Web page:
Preserving indigenous culture, on our terms

LEECH LAKE, Minn. --I am not supposed to be alive. Native Americans were supposed to die off, as endangered species do, a century ago. And so it is with great discomfort that I am forced, in many ways, to live and write as a ghost in this haunted...

LEECH LAKE, Minn. --I am not supposed to be alive. Native Americans were supposed to die off, as endangered species do, a century ago. And so it is with great discomfort that I am forced, in many ways, to live and write as a ghost in this haunted American house.

We stubbornly continue to exist. There were just more than 200,000 Native Americans alive at the turn of the 20th century; as of the last census, we number more than 2 million. If you discount immigration, we are probably the fastest-growing segment of the U.S. population. But even as our populations are growing, something else, I fear, is dying: our cultures.

While many things go into making a culture -- kinship, history, religion, place -- the disappearance of our languages suggests that our cultures may not be here for much longer.

For now, many Native American languages still exist, but most of them just barely, with only a handful of surviving speakers, all of them old. On Jan. 21, Marie Smith Jones, the last living fluent speaker of Eyak, one of about 20 remaining Native Alaskan languages, died at the age of 89. Linguists estimate that when Europeans first came to this continent, more than 300 Native American languages were spoken in North America. Today, there are only about 100.

Cultures change, of course. But at some point, a culture ceases to be a culture and becomes an ethnicity -- that is, it changes from a life system that develops its own terms into one that borrows, almost completely, someone else's.


My favorite example of this difference was the question posed to an Ojibwe man by the Indian agent whose job it was to put him down on the treaty rolls. "Who are you?" the Ojibwe was asked, through an interpreter. "Oshkinawe nindaw eta [Only a young man]," he replied, puzzled. The Indian agent took it down, and the Ojibwe man's family still bears his Anglicized response, "Skinaway." The Ojibwe man had no thoughts, really, about himself as an Indian or as an individual. The question -- Who are you? -- didn't even make much sense to him because the terms of identity didn't make any sense to him; they were not his terms. Nowadays, unlike Skinaway, many of us have come to rely on ways of describing ourselves that aren't ours to begin with.

More often than not, English was forced on us, not chosen by us. Naturally, one can, and millions do, construct a cultural identity out of whatever is at hand, and no Indian should feel bad (though many of us do) about speaking English. But I don't kid myself that my writing reflects my culture -- or can save it. My novels are exercises in art, not cultural revitalization or anthropology. And if novels published by large publishing conglomerates are our best defense against the threat of cultural death, we are in worse shape than I thought. They are marketed to a general readership that doesn't know the first thing about our lives, written in English by university educated writers who, by and large, live far away from their tribal communities and don't speak their tribal languages, and probably earn two or three times as much as the rest of their people.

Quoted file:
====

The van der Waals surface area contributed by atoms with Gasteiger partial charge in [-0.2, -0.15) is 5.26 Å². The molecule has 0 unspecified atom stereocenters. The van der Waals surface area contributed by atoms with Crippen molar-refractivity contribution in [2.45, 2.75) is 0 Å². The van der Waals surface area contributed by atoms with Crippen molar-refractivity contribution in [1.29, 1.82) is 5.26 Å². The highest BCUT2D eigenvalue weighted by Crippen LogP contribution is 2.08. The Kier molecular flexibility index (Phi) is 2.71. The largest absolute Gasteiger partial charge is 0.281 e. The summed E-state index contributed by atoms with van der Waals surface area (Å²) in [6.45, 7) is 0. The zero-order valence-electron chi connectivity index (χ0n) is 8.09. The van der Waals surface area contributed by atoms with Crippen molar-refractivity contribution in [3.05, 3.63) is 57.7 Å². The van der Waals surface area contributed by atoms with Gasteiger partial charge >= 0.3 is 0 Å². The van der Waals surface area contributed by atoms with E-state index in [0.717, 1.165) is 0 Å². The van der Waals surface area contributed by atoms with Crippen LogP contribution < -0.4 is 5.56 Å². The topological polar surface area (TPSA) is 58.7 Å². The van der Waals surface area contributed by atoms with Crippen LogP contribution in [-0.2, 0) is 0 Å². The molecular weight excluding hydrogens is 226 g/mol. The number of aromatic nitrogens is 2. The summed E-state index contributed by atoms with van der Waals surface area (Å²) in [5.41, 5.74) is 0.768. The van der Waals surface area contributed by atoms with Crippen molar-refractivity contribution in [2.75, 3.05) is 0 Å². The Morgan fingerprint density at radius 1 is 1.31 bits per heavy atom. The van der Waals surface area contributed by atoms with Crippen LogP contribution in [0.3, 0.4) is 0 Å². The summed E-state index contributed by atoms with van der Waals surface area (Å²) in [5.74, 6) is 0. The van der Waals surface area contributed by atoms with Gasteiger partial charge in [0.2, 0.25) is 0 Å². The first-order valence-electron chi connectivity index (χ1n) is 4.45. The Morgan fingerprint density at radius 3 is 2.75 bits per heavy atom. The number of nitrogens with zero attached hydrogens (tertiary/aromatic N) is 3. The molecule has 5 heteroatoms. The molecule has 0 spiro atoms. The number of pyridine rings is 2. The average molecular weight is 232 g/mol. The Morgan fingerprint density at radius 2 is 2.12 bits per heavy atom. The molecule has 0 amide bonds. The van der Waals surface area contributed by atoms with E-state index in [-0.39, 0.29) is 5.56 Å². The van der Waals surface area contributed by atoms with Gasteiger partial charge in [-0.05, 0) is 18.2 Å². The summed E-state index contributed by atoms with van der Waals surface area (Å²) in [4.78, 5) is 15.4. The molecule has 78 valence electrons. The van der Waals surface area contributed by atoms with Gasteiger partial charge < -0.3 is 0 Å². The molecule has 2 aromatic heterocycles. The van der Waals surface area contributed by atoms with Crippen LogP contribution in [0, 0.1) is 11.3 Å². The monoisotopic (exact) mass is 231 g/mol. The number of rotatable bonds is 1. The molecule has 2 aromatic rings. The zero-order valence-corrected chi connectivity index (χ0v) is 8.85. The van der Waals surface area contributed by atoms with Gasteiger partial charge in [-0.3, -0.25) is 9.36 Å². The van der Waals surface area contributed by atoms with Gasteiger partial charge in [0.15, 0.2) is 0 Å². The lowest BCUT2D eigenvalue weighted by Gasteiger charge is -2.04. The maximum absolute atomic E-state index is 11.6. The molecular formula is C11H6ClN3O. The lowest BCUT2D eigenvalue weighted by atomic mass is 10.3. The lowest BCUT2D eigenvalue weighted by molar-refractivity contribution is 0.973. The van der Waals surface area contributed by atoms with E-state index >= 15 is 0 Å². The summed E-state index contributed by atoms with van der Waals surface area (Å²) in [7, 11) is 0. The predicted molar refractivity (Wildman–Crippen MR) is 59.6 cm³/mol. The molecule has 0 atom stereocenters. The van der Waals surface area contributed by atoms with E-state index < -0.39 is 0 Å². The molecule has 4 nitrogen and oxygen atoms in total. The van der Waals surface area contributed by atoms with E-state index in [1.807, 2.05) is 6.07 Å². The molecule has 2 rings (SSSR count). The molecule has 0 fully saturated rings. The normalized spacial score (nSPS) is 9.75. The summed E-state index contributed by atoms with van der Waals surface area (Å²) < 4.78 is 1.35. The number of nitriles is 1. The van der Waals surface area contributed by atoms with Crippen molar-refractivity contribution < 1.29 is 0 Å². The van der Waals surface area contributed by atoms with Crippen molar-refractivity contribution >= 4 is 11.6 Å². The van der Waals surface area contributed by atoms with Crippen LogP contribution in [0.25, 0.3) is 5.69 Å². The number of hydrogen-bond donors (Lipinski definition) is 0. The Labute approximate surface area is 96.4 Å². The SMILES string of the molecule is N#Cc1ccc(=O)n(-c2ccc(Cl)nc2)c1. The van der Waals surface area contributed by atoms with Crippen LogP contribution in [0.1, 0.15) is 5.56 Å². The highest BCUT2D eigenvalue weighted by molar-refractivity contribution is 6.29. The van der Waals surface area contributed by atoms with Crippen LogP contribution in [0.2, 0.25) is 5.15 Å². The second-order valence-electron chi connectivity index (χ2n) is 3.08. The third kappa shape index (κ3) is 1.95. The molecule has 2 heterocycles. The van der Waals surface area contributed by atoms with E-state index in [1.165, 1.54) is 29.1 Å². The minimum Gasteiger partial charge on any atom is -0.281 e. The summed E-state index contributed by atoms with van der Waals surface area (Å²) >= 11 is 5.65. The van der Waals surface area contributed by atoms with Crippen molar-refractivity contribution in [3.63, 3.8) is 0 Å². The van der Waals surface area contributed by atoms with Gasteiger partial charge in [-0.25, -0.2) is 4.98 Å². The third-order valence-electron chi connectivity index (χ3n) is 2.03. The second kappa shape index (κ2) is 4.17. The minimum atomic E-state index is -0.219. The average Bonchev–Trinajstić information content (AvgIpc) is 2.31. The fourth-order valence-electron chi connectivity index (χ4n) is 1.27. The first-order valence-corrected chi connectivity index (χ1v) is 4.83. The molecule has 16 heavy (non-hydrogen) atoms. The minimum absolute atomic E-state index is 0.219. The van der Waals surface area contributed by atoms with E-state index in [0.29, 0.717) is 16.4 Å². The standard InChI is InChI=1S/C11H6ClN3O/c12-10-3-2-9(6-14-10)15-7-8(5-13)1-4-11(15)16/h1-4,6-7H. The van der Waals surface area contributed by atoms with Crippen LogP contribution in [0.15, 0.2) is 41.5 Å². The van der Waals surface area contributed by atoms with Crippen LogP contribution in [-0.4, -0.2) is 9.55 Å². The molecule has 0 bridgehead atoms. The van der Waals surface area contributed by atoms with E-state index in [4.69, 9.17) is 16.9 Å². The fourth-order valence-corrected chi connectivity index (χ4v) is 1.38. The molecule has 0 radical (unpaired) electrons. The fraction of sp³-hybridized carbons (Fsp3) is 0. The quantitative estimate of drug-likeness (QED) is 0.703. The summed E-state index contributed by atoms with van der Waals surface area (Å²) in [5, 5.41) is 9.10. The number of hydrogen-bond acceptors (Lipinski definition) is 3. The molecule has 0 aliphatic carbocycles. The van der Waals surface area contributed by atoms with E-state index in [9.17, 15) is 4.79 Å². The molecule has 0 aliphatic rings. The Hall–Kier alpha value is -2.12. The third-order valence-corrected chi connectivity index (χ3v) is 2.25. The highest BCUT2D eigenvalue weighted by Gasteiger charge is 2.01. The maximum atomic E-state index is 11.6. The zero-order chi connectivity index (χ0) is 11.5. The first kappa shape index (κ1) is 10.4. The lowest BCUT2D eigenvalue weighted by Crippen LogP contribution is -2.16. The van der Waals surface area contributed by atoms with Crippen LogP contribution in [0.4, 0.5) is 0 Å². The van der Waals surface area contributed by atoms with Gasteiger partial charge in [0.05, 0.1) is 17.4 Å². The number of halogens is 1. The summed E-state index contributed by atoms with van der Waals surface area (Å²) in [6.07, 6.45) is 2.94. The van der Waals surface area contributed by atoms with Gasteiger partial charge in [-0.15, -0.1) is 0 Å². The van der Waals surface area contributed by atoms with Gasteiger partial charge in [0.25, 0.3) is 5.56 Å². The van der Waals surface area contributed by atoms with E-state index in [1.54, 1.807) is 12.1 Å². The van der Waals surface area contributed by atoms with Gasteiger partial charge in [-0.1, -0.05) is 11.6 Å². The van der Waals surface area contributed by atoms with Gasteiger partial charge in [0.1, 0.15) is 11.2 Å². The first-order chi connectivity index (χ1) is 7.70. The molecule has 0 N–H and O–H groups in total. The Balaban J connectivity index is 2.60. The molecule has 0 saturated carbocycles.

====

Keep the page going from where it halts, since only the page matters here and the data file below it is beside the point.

Perhaps we protect and even beatify stories because we have no real presence in film or popular music, because we have no stand-up comics with their own TV shows, because not one of us is a host on "The View," because there is no Indian Oprah and no Indian Denzel and no Indian on "Lost." Stories are all we've got. So when an Indian holds a copy of N. Scott Momaday's groundbreaking novel "House Made of Dawn," which won the Pulitzer Prize in 1969, or Louise Erdrich's widely popular "Love Medicine," they hold it gingerly, as though carrying the ashes of a recently deceased grandparent.

Our cultures and our languages -- as unique, identifiable and particular entities -- are linked to our sovereignty. If we allow our own wishful thinking and complacency to finish what George Armstrong Custer began, we will lose what we've managed to retain: our languages, land, laws, institutions, ceremonies and, finally, ourselves. And to claim that Indian cultures can continue without Indian languages only hastens our end, even if it makes us feel better about ourselves.

That Native American cultures are imperiled is not just important to Indians. It is important to everyone, or should be. Because when we lose cultures, we lose American plurality -- the productive and lovely discomfort that true difference brings.

David Treuer is an Ojibwe from the Leech Lake Reservation and a translator of Ojibwe texts. His most recent novel is "The Translation of Dr. Apelles: A Love Story." He wrote this column for the Washington Post.

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